Woodstock, Illinois-based Innoquest began R&D efforts for an electric tow bar in 2016 (it first offered fuel testers) when its founder, Bill Hughes, needed a motorized tug for his Cirrus. After a review of the market he designed the GoTow and sent it to the market in 2019, where it currently retails for $2095. The approach is different than the competition in that the customer supplies the cordless drill—and stands on a 12- by 14-inch platform attached to the tow bar. This additional weight helps improve traction, while other designs require a downward force, potentially causing arm strain injuries. And to reduce the weight of the device itself, it’s made of aluminum. Moreover, Innoquest’s R&D efforts focused on developing a special type of gear train for the tow bar so that the drill’s brake is not activated when on a downslope. We think that’s smart.

Out of the box, the tow bar will fit most Cessna and Cirrus aircraft, and adapters are available for Piper (the Piper Tab Adapter is $95). And adapter kits for other aircraft, including Piper and Cessna retracs, Beech Bonanzas, Mooney M20s and Diamond DA20s and DA40s, are $125. The tow bar doesn’t ship with an electric drill, allowing the user to select the brand and model of cordless that they’re familiar with, potentially at better prices than Innoquest can offer. Plus, with no power tool included, Innoquest is not constrained by shipping lithium batteries.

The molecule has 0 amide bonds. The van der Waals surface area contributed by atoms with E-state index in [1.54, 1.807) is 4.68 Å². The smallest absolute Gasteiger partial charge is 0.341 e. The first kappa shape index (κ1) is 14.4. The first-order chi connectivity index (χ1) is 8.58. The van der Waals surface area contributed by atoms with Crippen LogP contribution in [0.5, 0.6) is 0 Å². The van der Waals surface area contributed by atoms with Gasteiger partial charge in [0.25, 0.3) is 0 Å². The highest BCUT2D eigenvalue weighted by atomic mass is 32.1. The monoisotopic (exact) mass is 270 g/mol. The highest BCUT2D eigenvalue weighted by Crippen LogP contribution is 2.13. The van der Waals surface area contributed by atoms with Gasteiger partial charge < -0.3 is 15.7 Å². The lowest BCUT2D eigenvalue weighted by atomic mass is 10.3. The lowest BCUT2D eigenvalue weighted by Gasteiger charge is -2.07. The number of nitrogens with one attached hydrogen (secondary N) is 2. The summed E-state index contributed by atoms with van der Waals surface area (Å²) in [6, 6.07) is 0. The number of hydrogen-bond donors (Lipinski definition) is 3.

The GoTow adjusts to fit most cordless drills (the required drill must be 18 volts or more) and it must have a half-inch chuck. The GoTow is limited to a maximum user weight of 270 pounds and maximum aircraft weight of 3500 pounds. The GoTow has a tow speed of 0.5 mph when powered by an 18-volt Milwaukee drill that’s spinning at 400 RPM. The tow bar weighs 28 pounds, not including the drill. “With cordless drill technology changing so rapidly and many pilots having aligned to a specific brand (with extra batteries), it made a lot of sense to design a solution which was drill agnostic,” Hughes told us. The GoTow can be purchased from Aircraft Spruce, Aero Phoenix and Sporty’s. Since Innoquest has no specific return policy, customers are left to work directly with the selling retailer. Visit www.innoquestinc.com.

TRY ‘EM IF YOU CAN
It’s hard to pick a favorite because there are so many variables that will make these electric tow bars work great or not we’ll at all. For one thing, the tow bar needs to have enough power to move the plane up inclines and over hangar door tracks and water rails. Some vendors have a 30-day money-back guarantee, assuming that the returned device is in pristine condition. Try it, first. Still, we know of owners who had to get creative by manufacturing small wooden or metal ramps to more easily guide the plane over the obstacles.

During our research, electric tow bar manufacturers noted that some owners get a running start to help get the plane over an obstacle. You might also angle the plane so that each main tire goes over the obstacle one at a time, if there’s room. This in itself shows that these drill-powered tow bars aren’t anywhere close to having the torque capability of a traditional aircraft tug. But we still think they can be a better solution than pushing and pulling the aircraft by hand. We’ll look at tugs in a follow-up article.